Swiss Valley 50 years oldPublished 8:38pm Wednesday, December 21, 2011
CASSOPOLIS — While others endured rain as the price to pay for an unseasonably warm, snow-free December, this week’s weather makes Jamie Stafne “kind of nervous.”
That’s because she operates Swiss Valley Ski and Snowboard Area, 13421 Mann St., which employs 150 people near Jones in eastern Cass County to host an average 60,000 skier visits per year on 11 runs.
“This weather is not good for us,” Stafne said. “We need snow and cold weather. But if we can get that turned around to, say, 24 degrees, we can turn our green grass — unfortunately, it’s still green — into white snow within 30 hours with the right temps and humidity.”
As she told the Cass County Board of Commissioners last week, reading from a Three Rivers Commercial article published last spring, “Fifty years ago — April 26, 1961 — construction is underway on Grandview Heights Winter Sports Area, a 60-acre resort located four miles northwest of Jones.”
It was the brainchild of Fisher Lake residents who owned the M-60 Drive-In Theater.
“In 1968, my father, Jim Wiseman, purchased the property, which has been Swiss Valley for 43 years,” Stafne said. “We now have two quad chair lifts, one triple chair lift, a separate learning area for beginners and two places to eat when you visit. We have a cafeteria and a restaurant that overlooks the slopes. The original fireplace in the lodge is still there with a fire burning every day we’re open.”
Commissioner Gordon Bickel Sr., R-Constantine, an avid snowmobiler, indicated a good trail connects Porter Township to the eateries.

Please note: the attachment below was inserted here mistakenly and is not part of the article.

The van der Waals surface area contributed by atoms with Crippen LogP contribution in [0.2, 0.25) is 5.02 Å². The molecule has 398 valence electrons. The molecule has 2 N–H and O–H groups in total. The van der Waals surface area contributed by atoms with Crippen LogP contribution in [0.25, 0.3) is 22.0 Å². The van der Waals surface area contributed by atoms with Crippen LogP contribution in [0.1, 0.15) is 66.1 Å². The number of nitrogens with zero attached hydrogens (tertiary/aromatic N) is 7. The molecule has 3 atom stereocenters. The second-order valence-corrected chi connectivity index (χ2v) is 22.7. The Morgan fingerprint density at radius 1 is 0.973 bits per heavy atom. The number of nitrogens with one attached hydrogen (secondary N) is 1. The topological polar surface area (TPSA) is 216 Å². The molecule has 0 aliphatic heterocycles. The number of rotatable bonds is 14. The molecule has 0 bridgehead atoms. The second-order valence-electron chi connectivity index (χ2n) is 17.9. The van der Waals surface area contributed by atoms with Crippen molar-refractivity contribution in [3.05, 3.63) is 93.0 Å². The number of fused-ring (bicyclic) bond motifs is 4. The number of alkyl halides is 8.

Stafne said Swiss Valley also maintains a retail ski and board shop which opens in the fall and provides service. There is also a rental department for everything from snow boards to gloves.
“We give approximately 12,000 lessons,” Stafne said. “Within the industry, we are considered a ‘feeder resort’ to other bigger resorts in areas up north.”
Besides 150 seasonal employees (which drops to 20 in the summer) there is a volunteer ski patrol numbering 40 to 50 more people.
“We do all our own maintenance,” she said. “There are a lot of regulations we have to comply with.”
Labor, energy and insurance are its top three expenses. “Keeping roads clear for access helps us for sure. We have early-morning deliveries of food and beverages, plus our employees need to get there earlier than 9 or 10 when we actually open.”
Swiss Valley is also looking forward to arrival of high-speed internet, which County Administrator Charlie Cleaver looks forward to in late summer 2012 as the buried fiber makes its way west from Hillsdale County.
Stafne serves on the Economic Development Corp. and belongs to the Cassopolis-Vandalia Area Chamber of Commerce.